I am glad to say that I have grown out of my arrogance, and instead grown into a real appreciation of the complexities of the profession. The more I experience of it, the more I understand how little I know. Somewhat of a curse that comes from being mildly intelligent – I’m not ignorant or uninterested enough to learn the basics and do a good job within that, I need to learn more and do more to get better. And also because it’s fun!
I am now even considering a PhD, but I have a proper focus and true experience to back it up and lead it in a worthwhile direction. I still have more learning to do this year though, so it is a 2018 or later prospect, but one I am looking forward to.
Teaching is what I do, it’s what I’m good at and I enjoy. I love so many aspects of this job, and I do it for the students as much as I do it for myself. I definitely started out for myself because I thought it was something I’d be good at, but the more I do it the more invested I get in the students and I have recently realised that they are the reason I keep doing it. I’m sure I could be reasonably good at any job I did, probably even happy, but the kids keep my heart in it.
I can put up with a lot of the bureaucracy and crap, the long hours, the thankless tasks, the temper tantrums, the horrid parents, the unforgiving admin, the unattainable expectations, the endless ‘data’ and ‘reform’ ideas. I can put up with it all because I know that I can help the students to learn stuff, I can be a positive influence on their lives, I can be a steady and reassuring presence, and I can help them move toward whatever they want to be in the future.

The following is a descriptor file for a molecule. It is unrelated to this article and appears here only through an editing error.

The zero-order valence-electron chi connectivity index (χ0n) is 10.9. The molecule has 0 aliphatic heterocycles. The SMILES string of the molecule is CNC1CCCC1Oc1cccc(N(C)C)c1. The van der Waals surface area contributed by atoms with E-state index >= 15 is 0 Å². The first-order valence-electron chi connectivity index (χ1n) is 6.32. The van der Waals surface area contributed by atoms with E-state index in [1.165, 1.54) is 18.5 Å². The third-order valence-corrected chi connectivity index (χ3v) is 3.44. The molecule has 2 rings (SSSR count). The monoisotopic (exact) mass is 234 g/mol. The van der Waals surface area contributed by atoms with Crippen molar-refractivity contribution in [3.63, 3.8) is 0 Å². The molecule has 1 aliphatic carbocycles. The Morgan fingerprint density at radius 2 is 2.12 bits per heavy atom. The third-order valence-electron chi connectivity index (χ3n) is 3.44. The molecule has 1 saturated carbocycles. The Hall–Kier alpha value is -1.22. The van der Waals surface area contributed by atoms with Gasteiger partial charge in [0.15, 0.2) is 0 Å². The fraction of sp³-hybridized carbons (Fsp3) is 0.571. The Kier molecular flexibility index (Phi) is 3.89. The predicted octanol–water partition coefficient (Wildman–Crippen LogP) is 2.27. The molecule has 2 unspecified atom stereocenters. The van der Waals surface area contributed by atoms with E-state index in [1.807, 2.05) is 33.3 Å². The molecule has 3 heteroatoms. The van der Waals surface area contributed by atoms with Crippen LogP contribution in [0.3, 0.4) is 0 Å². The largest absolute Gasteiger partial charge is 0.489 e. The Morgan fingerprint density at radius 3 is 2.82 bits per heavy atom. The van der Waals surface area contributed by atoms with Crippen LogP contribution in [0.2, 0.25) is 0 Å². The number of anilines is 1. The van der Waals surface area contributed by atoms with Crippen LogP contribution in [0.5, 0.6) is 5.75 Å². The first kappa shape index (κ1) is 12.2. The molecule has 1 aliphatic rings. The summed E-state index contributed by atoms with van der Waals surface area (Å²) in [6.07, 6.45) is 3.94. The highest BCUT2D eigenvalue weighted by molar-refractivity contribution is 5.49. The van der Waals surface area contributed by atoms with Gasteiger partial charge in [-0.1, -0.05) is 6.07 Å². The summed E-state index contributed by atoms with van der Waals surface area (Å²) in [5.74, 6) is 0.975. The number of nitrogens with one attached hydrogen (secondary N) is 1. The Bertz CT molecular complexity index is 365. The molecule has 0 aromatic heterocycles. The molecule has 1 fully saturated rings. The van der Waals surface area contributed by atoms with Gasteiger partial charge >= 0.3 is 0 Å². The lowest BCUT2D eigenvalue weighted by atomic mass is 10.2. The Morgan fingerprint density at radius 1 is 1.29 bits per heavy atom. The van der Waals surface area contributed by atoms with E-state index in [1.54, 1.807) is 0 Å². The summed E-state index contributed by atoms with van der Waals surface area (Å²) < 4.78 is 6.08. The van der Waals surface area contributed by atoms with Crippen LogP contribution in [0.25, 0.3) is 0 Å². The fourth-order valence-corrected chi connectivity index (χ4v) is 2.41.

I love interacting with my high school students on a daily basis, watching them discover their adult personalities and growing into their potential. They are developing a real sense of humour, and can hold adult conversations about the world they are inheriting. They are beginning to understand their likes and dislikes, and working their way through the tangle of teenagehood to emerge as their own selves on the other side. I’m so privileged to be part of that journey, and to share my knowledge and love for science.
I have made so many incredible friends in this profession, so many I am thankful for. I have learned more from my colleagues than I ever did in my teacher training (part of the reason I think teaching should be more of an apprenticeship and less of a coursework degree, but that’s another story). Not just about teaching either, but about life. They have helped me through my darkest times, and celebrated with me in my brightest.